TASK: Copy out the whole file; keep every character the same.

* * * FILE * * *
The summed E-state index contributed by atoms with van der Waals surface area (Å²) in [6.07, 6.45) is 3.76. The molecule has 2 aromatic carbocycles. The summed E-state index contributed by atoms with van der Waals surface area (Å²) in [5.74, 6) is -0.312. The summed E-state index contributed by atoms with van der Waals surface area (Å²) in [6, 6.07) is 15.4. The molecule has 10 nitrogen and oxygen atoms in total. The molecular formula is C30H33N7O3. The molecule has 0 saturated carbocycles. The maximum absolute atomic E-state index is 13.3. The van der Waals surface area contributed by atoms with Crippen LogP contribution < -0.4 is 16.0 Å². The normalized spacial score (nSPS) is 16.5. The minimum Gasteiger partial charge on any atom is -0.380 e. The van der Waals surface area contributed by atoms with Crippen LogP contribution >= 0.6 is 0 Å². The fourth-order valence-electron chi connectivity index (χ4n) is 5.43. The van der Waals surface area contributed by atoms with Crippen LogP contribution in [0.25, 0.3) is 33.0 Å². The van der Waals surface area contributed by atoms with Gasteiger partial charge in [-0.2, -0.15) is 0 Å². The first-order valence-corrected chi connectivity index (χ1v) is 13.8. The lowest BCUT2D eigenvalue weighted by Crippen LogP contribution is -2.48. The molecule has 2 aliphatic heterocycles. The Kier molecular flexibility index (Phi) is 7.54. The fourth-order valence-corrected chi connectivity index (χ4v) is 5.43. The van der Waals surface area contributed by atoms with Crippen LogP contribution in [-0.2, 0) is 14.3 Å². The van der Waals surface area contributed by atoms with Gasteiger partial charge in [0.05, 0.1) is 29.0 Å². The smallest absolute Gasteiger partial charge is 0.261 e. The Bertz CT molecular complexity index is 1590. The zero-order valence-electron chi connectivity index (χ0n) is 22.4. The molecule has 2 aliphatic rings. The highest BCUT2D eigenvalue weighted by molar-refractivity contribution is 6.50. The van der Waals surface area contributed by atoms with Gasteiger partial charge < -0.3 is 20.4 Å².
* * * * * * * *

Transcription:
The summed E-state index contributed by atoms with van der Waals surface area (Å²) in [6.07, 6.45) is 3.76. The molecule has 2 aromatic carbocycles. The summed E-state index contributed by atoms with van der Waals surface area (Å²) in [5.74, 6) is -0.312. The summed E-state index contributed by atoms with van der Waals surface area (Å²) in [6, 6.07) is 15.4. The molecule has 10 nitrogen and oxygen atoms in total. The molecular formula is C30H33N7O3. The molecule has 0 saturated carbocycles. The maximum absolute atomic E-state index is 13.3. The van der Waals surface area contributed by atoms with Crippen LogP contribution < -0.4 is 16.0 Å². The normalized spacial score (nSPS) is 16.5. The minimum Gasteiger partial charge on any atom is -0.380 e. The van der Waals surface area contributed by atoms with Crippen LogP contribution >= 0.6 is 0 Å². The fourth-order valence-electron chi connectivity index (χ4n) is 5.43. The van der Waals surface area contributed by atoms with Crippen LogP contribution in [0.25, 0.3) is 33.0 Å². The van der Waals surface area contributed by atoms with Gasteiger partial charge in [-0.2, -0.15) is 0 Å². The first-order valence-corrected chi connectivity index (χ1v) is 13.8. The lowest BCUT2D eigenvalue weighted by Crippen LogP contribution is -2.48. The molecule has 2 aliphatic heterocycles. The Kier molecular flexibility index (Phi) is 7.54. The fourth-order valence-corrected chi connectivity index (χ4v) is 5.43. The van der Waals surface area contributed by atoms with Crippen LogP contribution in [-0.2, 0) is 14.3 Å². The van der Waals surface area contributed by atoms with Gasteiger partial charge in [0.05, 0.1) is 29.0 Å². The smallest absolute Gasteiger partial charge is 0.261 e. The Bertz CT molecular complexity index is 1590. The zero-order valence-electron chi connectivity index (χ0n) is 22.4. The molecule has 2 aliphatic rings. The highest BCUT2D eigenvalue weighted by molar-refractivity contribution is 6.50. The van der Waals surface area contributed by atoms with Gasteiger partial charge < -0.3 is 20.4 Å².